Sam Phillips: “Soul Eclipse”
I would’ve thought that I could prepare for my wife’s birthday yesterday and still fit in writing a blog post, but it turns out I was wrong. Started with baking a cake in the morning (angel food, her fav), and the next thing I knew it was late afternoon, the kids were home from school, and so it went.
Sam Phillips has been putting out consistently excellent and underplayed music for over 20 years now, aided by her now-ex-husband, producer extraordinaire T-Bone Burnett, who produced all her albums through 2004’s A Boot and a Shoe (they divorced at that point). She is a thoroughly engaging and idiosyncratic songwriter and singer, and I have no idea why she isn’t better known, except that she generally turns a blind eye to the latest music trends and just does her own, often Beatles/John Lennon-influenced, thing. Really, she’s not unlike Suzanne Vega in that regard, who similarly has been putting out great music her own way for a long time.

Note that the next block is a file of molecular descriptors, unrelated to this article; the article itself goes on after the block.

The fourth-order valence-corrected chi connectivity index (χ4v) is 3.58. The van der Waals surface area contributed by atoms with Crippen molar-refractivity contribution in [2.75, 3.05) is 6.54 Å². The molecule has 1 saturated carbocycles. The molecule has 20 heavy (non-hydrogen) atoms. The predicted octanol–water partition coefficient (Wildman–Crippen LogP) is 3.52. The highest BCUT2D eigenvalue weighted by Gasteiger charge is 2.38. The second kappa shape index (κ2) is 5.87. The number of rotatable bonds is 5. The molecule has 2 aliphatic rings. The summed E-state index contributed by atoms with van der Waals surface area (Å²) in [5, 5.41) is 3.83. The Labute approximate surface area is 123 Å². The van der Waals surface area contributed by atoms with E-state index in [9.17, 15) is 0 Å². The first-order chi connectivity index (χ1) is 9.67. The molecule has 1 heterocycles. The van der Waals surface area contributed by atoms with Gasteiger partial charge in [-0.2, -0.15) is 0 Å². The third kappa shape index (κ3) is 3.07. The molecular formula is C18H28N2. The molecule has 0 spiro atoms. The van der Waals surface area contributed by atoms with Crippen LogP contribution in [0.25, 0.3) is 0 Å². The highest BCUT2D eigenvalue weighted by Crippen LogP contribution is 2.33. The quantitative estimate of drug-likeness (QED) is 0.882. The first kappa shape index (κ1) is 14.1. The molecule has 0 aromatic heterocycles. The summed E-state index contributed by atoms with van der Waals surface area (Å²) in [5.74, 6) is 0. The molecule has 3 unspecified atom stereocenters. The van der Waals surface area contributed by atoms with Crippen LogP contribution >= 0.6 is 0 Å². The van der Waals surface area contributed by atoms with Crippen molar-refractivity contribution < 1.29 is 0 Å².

There are so many great songs in Phillips’ catalogue, but I’ll venture forth here with “Soul Eclipse” from her 2001 album, Fan Dance. It’s a spare song with a chugging, distorted beat underlying a simple, rootsy acoustic guitar, punctuated on the chorus by the subdued distortion of an electric guitar. It’s a testament to how great and transfixing her voice is that it can be mixed so far up front and carry the song so perfectly — it’s the song’s most fascinating instrument, in a song that makes a point of allowing each uniquely toned instrument open space to breathe.